In an enlightening dialogue with Descartes, Kant, Husserl and Gadamer, Professor Seifert argues that the original inspiration of phenomenology was nothing other than the primordial insight of philosophy itself, the foundation of philosophia perennis. His radical rethinking of the phenomenological method results in a universal, objectivist philosophy in direct continuity with Plato, Aristotle and Augustine.
In order to validate the classical claim to know autonomous being, the author defends Husserl's methodological principle "Back to things themselves" from empiricist and idealist critics, including the later Husserl, and replies to the arguments of Kant which attempt to discredit the knowability of things in themselves.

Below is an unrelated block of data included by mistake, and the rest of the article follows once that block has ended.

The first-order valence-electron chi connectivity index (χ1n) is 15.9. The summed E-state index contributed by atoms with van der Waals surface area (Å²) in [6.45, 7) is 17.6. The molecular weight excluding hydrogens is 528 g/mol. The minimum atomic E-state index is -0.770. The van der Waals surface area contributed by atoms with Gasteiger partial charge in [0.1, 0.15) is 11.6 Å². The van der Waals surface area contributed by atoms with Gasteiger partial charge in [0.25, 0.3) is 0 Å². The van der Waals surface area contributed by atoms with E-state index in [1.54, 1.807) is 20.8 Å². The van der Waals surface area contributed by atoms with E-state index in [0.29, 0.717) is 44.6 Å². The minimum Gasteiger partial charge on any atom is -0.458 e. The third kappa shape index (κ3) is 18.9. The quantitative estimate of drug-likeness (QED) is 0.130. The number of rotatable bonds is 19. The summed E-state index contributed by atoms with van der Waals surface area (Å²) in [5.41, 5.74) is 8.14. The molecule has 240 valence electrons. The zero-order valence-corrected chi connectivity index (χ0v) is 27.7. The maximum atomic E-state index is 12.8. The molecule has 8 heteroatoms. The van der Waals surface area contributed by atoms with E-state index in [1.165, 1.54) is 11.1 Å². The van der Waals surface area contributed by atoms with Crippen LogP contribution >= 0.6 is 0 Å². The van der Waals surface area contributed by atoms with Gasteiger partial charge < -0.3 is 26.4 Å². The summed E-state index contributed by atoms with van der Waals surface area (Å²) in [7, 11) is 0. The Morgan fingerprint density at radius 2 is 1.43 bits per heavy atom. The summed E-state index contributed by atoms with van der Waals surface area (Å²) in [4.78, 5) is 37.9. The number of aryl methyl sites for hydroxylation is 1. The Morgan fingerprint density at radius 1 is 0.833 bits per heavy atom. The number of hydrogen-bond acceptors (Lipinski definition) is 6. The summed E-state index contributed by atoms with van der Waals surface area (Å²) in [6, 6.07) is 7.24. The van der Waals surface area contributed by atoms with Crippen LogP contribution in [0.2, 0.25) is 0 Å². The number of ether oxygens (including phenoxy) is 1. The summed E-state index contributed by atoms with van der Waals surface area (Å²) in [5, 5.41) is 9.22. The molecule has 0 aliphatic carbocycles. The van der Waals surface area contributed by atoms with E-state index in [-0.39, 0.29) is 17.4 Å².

Originally published in 1982, this book culminates in a phenomenological and critical unfolding of the Augustinian cogito, as giving access to immutable truth about necessary essences and the real existence of personal being.
Analytical Table of Contents. Preface Part 1: The Classical Principle of Phenomenology: "Back to Things Themselves" Part 2: The Cogito and Indubitable Knowledge Part 3: Objective Knowledge of "Things in Themselves"
Reissuing works originally published between 1959 and 1995, Routledge Library Editions: Phenomenology offers a selection of scholarship covering this important branch of philosophy. Volumes cover theories of Husserl and Heidegger, and branch out to such topics as psychology, Marxism, language and emotion, and education, forming a varied and informative collection of previously out-of-print works.